Deep in the deserts of New Mexico, nature created Yucca Mountain. And deep inside Yucca Mountain, humankind plans to plant something unfathomably deadly: nuclear waste, a substance we’ve created but can’t destroy, still powerful enough to kill a human 10,000 years from now. To deter future civilizations from digging to their doom, we hope to leave a message – a marker, a monument, a warning to “please leave”. This show is about that message, and a whole lot else besides.
We’re met by five performers in boilersuits and clumpy boots, standing in line inside a giant white cube. They might be waste engineers, or scientists, or an avant-garde kind of artist; they’ve brought a video camera, microphones, and – you won’t be expecting this next bit – a karaoke machine. What follows is creative, surprising, informative and thoughtful, a theatrical investigation of the whole concept of a “message” and of our need to connect not just with those in front of us, but with the future and our past.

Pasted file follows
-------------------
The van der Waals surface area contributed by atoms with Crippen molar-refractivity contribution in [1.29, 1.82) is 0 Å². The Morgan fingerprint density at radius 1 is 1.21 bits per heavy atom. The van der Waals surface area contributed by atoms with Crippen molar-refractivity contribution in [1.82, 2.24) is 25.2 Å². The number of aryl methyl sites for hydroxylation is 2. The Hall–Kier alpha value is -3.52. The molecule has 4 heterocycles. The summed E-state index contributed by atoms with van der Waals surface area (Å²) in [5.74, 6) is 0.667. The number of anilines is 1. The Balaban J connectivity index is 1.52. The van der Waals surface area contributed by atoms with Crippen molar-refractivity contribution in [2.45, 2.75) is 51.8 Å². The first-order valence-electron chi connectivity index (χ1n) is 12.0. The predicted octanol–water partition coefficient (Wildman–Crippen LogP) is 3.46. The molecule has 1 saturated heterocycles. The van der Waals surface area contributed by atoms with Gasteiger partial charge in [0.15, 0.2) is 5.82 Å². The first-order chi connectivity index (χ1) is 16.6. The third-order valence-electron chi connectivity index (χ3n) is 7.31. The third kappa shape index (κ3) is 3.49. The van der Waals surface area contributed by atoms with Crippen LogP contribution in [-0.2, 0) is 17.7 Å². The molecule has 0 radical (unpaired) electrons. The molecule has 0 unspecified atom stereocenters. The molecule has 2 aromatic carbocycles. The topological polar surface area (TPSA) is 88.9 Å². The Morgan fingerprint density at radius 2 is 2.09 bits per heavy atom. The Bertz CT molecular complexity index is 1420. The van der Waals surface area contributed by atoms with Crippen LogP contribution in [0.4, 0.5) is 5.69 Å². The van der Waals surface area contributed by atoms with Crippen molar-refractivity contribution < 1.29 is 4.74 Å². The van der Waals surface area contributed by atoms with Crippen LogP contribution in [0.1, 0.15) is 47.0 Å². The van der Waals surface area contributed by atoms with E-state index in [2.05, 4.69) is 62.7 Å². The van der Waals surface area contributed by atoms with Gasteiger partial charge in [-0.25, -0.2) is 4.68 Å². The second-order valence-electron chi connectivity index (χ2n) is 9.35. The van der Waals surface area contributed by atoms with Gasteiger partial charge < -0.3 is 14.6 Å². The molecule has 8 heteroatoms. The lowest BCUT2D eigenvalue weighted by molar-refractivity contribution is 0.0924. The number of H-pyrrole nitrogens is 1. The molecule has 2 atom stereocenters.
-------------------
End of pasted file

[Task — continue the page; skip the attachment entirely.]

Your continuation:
Some scenes are straightforward: a remembered childhood walk, an imagined archaeological dig a thousand years from now. Others are beautifully abstract, like when they evoke the spirit of a Geiger counter by dragging microphones across the floor. But the best, perhaps, are extended metaphors. Over time, the markers on the mountain will fade, their urgent warning will grow harder to understand; their visualisation of that fact is exceptionally clever, leveraging the captions which, as well as serving audience members who need them, are an integrated part of the experience for hearing people too.
This eclectic mix of images is intriguing and stimulating, but it all feels very random – until, suddenly, it doesn’t. There’s a theme to it all, a truth we find repulsive, buried deep in our subconscious like the waste inside its mountain. It’s to do with impermanence, the fact that everything we know will one day be dust: it speaks to the climate emergency, for sure, but also to the simple passage of each and every moment. It evokes a bittersweet transience, one that has always been with us and always will.
So did this show leave me with a message? Not exactly; at least, not an actionable one. But it did shine a spotlight on a feeling, something I’ve always been aware of but never quite seen. What’s more, it’s done with humour – and a spirit of inventiveness that makes my Fringe-loving heart sing. My message to these talented artists: please come back.